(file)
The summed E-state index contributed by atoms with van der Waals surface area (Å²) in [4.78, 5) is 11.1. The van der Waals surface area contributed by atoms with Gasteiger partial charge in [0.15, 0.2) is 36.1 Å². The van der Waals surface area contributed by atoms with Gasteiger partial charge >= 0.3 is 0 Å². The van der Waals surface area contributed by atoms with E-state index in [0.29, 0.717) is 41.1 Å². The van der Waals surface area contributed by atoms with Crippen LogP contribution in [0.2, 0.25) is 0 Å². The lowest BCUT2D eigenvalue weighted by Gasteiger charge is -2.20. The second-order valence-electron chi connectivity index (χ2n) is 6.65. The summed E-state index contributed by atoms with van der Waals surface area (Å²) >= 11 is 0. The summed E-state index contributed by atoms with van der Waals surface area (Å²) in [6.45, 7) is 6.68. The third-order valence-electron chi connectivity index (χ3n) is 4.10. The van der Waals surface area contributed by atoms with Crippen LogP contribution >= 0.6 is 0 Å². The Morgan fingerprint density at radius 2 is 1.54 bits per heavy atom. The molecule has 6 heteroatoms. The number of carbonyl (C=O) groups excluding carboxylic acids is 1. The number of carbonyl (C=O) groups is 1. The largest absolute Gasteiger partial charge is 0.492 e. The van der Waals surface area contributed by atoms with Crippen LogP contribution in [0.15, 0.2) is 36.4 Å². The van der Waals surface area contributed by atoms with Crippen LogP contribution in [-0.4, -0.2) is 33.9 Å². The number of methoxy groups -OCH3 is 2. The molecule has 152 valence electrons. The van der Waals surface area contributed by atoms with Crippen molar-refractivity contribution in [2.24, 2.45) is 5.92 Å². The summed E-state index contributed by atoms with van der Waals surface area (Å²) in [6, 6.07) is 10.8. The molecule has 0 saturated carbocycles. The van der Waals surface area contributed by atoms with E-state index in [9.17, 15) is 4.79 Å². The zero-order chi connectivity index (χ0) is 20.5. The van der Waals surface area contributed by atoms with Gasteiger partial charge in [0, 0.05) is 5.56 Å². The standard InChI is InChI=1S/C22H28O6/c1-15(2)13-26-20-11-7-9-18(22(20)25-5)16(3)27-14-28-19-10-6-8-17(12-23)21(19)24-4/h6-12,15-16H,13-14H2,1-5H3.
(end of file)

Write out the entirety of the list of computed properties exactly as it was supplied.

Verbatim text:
The summed E-state index contributed by atoms with van der Waals surface area (Å²) in [4.78, 5) is 11.1. The van der Waals surface area contributed by atoms with Gasteiger partial charge in [0.15, 0.2) is 36.1 Å². The van der Waals surface area contributed by atoms with Gasteiger partial charge >= 0.3 is 0 Å². The van der Waals surface area contributed by atoms with E-state index in [0.29, 0.717) is 41.1 Å². The van der Waals surface area contributed by atoms with Crippen LogP contribution in [0.2, 0.25) is 0 Å². The lowest BCUT2D eigenvalue weighted by Gasteiger charge is -2.20. The second-order valence-electron chi connectivity index (χ2n) is 6.65. The summed E-state index contributed by atoms with van der Waals surface area (Å²) >= 11 is 0. The summed E-state index contributed by atoms with van der Waals surface area (Å²) in [6.45, 7) is 6.68. The third-order valence-electron chi connectivity index (χ3n) is 4.10. The van der Waals surface area contributed by atoms with Crippen LogP contribution >= 0.6 is 0 Å². The Morgan fingerprint density at radius 2 is 1.54 bits per heavy atom. The molecule has 6 heteroatoms. The number of carbonyl (C=O) groups excluding carboxylic acids is 1. The number of carbonyl (C=O) groups is 1. The largest absolute Gasteiger partial charge is 0.492 e. The van der Waals surface area contributed by atoms with Crippen LogP contribution in [0.15, 0.2) is 36.4 Å². The van der Waals surface area contributed by atoms with Crippen LogP contribution in [-0.4, -0.2) is 33.9 Å². The number of methoxy groups -OCH3 is 2. The molecule has 152 valence electrons. The van der Waals surface area contributed by atoms with Crippen molar-refractivity contribution in [2.24, 2.45) is 5.92 Å². The summed E-state index contributed by atoms with van der Waals surface area (Å²) in [6, 6.07) is 10.8. The molecule has 0 saturated carbocycles. The van der Waals surface area contributed by atoms with E-state index in [9.17, 15) is 4.79 Å². The zero-order chi connectivity index (χ0) is 20.5. The van der Waals surface area contributed by atoms with Gasteiger partial charge in [0, 0.05) is 5.56 Å². The standard InChI is InChI=1S/C22H28O6/c1-15(2)13-26-20-11-7-9-18(22(20)25-5)16(3)27-14-28-19-10-6-8-17(12-23)21(19)24-4/h6-12,15-16H,13-14H2,1-5H3.